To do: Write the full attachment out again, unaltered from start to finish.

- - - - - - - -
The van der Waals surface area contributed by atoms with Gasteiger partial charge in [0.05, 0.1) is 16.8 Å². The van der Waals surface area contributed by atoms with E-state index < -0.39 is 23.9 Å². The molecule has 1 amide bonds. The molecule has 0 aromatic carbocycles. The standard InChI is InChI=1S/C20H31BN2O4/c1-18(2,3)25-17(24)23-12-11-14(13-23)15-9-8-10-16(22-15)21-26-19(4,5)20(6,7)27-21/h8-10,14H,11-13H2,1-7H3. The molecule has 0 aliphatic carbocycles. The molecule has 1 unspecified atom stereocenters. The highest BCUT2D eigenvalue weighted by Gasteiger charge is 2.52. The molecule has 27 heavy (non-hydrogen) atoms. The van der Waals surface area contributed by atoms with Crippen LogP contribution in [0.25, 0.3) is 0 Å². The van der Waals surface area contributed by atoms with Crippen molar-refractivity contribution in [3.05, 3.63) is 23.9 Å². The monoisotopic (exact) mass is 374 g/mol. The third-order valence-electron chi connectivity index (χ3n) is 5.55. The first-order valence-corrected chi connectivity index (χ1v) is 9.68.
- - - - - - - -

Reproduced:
The van der Waals surface area contributed by atoms with Gasteiger partial charge in [0.05, 0.1) is 16.8 Å². The van der Waals surface area contributed by atoms with E-state index < -0.39 is 23.9 Å². The molecule has 1 amide bonds. The molecule has 0 aromatic carbocycles. The standard InChI is InChI=1S/C20H31BN2O4/c1-18(2,3)25-17(24)23-12-11-14(13-23)15-9-8-10-16(22-15)21-26-19(4,5)20(6,7)27-21/h8-10,14H,11-13H2,1-7H3. The molecule has 0 aliphatic carbocycles. The molecule has 1 unspecified atom stereocenters. The highest BCUT2D eigenvalue weighted by Gasteiger charge is 2.52. The molecule has 27 heavy (non-hydrogen) atoms. The van der Waals surface area contributed by atoms with Crippen LogP contribution in [0.25, 0.3) is 0 Å². The van der Waals surface area contributed by atoms with Crippen molar-refractivity contribution in [3.05, 3.63) is 23.9 Å². The monoisotopic (exact) mass is 374 g/mol. The third-order valence-electron chi connectivity index (χ3n) is 5.55. The first-order valence-corrected chi connectivity index (χ1v) is 9.68.